My name is Janiqua and I transferred here to UMBC in Fall of 2015. I’m graduating with my B.A. in Psychology and a minor in Sociology. During what now seems like such a short time here, I got involved in a ton of things! My largest and most long-term commitment was co-founding and serving on the executive board of the Parents Club, which we started in Spring 2016. I started off as the Secretary and I am now the Vice President. We started the Parents Club to provide a space and support system for UMBC students who also have children, and so far it has been a success! It’s been such a great feeling to be a part of that! Outside of that, I have served as a Student Ambassador, Research Lab Assistant, Writing Fellow (for the Psych department), and I’ve taken on a number of internships, both on and off campus. This all in addition to raising my 5- and 6-year-old sons! Plans for after graduation are to land a full-time job and begin my Masters within the next year or two.
My sage advice is this: If you’re a student parent, join the Parent’s Club! You can find out more about this student organization at their myUMBC group.
My name is Emma Matthews. I’m a Richard & Roselyn Neville Scholarship recipient. In the last 4 years at UMBC I have been a McNair Scholar and a member of the Honors College. I have developed and presented research in psychology regarding stress and oppression in college students with Dr. Shawn Bediako’s lab, and I interned at the Special Victim’s Unit at the Carroll County State’s Attorney’s Office. I have been accepted into the University of Baltimore for their Master’s of Science in Criminal Justice and Trauma Informed Certificate Programs and am awaiting news on acceptance, stipends and assistance-ships from two other graduate schools. I intend to focus on victim services and domestic violence issues.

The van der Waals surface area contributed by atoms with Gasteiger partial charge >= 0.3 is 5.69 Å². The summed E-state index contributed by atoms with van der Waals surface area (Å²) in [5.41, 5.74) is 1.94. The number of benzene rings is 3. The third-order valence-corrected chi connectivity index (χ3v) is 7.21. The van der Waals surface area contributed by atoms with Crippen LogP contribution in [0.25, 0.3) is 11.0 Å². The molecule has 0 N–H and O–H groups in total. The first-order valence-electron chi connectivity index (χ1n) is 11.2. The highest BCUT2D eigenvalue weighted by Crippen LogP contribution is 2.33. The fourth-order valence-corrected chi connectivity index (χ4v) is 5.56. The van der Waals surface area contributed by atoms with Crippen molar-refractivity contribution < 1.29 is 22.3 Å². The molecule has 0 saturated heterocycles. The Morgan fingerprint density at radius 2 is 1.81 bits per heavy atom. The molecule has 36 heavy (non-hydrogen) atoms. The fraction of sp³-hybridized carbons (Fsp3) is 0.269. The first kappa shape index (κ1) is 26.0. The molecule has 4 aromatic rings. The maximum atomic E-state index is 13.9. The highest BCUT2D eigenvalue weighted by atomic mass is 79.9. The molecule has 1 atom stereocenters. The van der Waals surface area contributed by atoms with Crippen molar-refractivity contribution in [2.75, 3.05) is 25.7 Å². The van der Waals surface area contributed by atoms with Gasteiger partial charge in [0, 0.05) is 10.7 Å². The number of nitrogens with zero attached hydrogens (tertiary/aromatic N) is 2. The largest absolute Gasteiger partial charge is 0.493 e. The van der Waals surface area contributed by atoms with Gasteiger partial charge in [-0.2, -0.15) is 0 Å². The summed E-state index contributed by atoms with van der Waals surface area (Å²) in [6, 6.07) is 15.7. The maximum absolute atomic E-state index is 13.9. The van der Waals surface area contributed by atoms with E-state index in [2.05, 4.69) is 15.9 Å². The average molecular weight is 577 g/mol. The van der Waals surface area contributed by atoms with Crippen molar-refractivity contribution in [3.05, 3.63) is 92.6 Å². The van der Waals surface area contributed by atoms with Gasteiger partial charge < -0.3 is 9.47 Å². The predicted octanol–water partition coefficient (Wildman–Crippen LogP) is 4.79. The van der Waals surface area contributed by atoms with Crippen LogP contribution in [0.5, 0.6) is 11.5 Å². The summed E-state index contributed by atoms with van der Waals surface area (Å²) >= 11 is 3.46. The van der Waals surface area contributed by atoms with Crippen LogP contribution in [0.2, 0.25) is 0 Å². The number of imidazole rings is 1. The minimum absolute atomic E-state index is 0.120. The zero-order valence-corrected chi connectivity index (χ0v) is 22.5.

My sage advice is this: It’s not easy being a first generation, non-traditional student, but I think that every student at UMBC faces their own unique challenges. Gratitude and humility will help you take inventory of what you have and what you need, and carry you through each new obstacle.
Lindsey Titus transferred from CCBC (Essex) to UMBC in the fall of 2015. I have been involved with Tau Sigma, a national honor society for transfer students, and was president of the UMBC chapter last year. I also held positions in the Sociology department, such as a peer mentor and grader. For the past two semesters, I was a part of the Accelerated Graduate Program in Applied Sociology, taking two graduate classes along with my undergrad coursework. Last spring, I was accepted into Phi Beta Kappa, one of the oldest honor societies. I am graduating summa cum laude with a double-major in Sociology and Anthropology with a minor in Management of Aging Services. I am excited to continue my journey at UMBC in the spring, working on my Master’s in Applied Sociology.
My sage advice is this: Don’t be afraid to ask questions and ask for assistance if you need it. I have found that my professors can be understanding to plights occurring outside of their classrooms. Whether I spoke to them after class or during a visit to their offices, I usually felt better about having my feet solidly on the ground for my education. I guess that’s why I’m sticking to these professors for grad school! Also, Jess and the Women Center are the best. It was always a treat to visit the Center, even if I didn’t get to visit very often. It was the one place on campus that felt like a warm and welcome hug when you opened their door. And we can always use an extra hug sometimes!
Big congrats to Sungeun Oller and Lily Glushakow-Smith who are also members of the Returning Women Students Scholars + Affiliates Program graduating this December!
So while these students will no longer to “returning” to campus as undergrad students after tomorrow, we welcome you back as alumnae! In addition to celebrating these students, we hope hearing their stories will provide encouragement to other students still working towards their degree. You can do it!
Look out for our full list of Returning Women Students events later in January. We host events each month. Additionally, Returning Women Student Scholarship applications will be available beginning in early January!